Auchumpkee Creek Covered Bridge

We can rebuild it…. Map
From Auchumpkee Covered Bridge

OK, Some may criticize this post as just another covered bridge post in my seemingly endless quest to view and photograph every covered bridge within a reasonable drive of my home just outside of Atlanta, and to them I say sure you are right. There is something strangely attractive and compelling about covered bridges and I have been sucked in. This doesn’t make the covered bridge less cool, I really love seeing this friendly reminders of a bygone era in the Georgia Countryside. Today, I bring you a bit of information and photos of the Auchumpkee Creek Covered Bridge, just 1½ hours South of Atlanta, near Culloden in Upson County, Georgia.

The original bridge was built in 1892 by Herring and Alford, in the Town Lattice design. It spans the Auchumpkee Creek, originally at 120 feet in length, but currently at 96 feet. It has also been called the Hootenville Bridge, after the community of Hootenville that was once there. And Zorn’s Mill Bridge based on a nearby and now missing mill.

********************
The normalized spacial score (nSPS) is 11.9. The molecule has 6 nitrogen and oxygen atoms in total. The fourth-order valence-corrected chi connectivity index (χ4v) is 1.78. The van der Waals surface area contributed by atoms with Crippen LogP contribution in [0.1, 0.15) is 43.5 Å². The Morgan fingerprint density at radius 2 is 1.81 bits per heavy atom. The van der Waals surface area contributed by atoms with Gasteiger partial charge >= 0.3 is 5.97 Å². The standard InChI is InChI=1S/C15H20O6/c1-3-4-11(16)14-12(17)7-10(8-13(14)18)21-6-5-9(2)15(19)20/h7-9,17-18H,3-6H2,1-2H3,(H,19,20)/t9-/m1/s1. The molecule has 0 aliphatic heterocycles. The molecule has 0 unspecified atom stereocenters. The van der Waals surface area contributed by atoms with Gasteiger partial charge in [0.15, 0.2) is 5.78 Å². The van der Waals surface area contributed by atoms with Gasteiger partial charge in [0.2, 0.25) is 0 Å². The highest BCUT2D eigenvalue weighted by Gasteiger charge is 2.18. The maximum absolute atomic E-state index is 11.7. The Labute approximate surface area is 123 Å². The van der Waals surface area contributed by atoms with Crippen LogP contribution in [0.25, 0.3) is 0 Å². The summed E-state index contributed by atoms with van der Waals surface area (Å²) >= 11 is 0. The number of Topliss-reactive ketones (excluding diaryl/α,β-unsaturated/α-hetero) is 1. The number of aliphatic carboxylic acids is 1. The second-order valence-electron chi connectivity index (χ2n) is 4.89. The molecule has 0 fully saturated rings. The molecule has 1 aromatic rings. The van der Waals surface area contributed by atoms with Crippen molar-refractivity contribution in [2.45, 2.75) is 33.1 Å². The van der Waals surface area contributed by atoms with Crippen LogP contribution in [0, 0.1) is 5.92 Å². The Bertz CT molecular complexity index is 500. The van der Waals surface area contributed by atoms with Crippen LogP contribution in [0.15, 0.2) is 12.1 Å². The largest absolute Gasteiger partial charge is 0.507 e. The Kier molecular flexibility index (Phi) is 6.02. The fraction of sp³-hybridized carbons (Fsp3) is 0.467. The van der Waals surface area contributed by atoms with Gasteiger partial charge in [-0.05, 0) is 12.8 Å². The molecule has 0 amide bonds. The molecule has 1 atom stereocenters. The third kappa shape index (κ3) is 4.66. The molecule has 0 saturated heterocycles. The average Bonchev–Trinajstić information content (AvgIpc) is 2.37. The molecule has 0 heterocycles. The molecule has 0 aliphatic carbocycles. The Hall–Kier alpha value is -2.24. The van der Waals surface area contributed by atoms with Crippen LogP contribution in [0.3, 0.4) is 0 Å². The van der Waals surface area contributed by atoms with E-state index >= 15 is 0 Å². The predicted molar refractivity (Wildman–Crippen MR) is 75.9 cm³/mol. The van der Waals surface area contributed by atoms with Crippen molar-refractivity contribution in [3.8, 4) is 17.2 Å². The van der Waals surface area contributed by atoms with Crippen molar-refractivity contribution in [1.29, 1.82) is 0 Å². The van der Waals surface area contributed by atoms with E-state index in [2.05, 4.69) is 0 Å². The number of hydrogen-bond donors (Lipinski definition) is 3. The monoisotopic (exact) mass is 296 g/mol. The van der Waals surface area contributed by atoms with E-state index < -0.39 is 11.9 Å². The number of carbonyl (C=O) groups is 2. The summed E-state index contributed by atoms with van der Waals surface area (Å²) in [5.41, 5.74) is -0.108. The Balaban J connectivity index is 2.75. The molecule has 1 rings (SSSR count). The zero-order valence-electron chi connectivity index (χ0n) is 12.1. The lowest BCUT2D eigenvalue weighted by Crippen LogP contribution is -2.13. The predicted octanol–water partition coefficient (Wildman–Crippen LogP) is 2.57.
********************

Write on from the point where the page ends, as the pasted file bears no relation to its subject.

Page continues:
It seems the bridge was restored twice. The first one in 1985 was more of the general restoration you see in a lot of these bridges. The latter in 1997 came after terrible flooding in that part of Georgia destroyed the bridge, this was done by the firm of Arnold Graton & Sons. They used as much of the old bridge as possible, but there’s more new here than old. But I’m glad to see that it is truly in the spirit of the original bridge.

The bridge is located about 40 feet off the of Allen Road, a little bit East of GA 19 and about 10 miles South of Thomaston, Georgia. In addition to the bridge, the stream is pretty and apparently a decent place to fish. There is one picnic table that we utilized with pleasure. There are no facilities at the site.

So if you are a Covered Bridge Buff and want to see another of these quaint pieces of history, Auchumpkee Creek Covered Bridge is a pleasant diversion. It is held up well because of the rebuilds and the distant location has limited the destructive influences.

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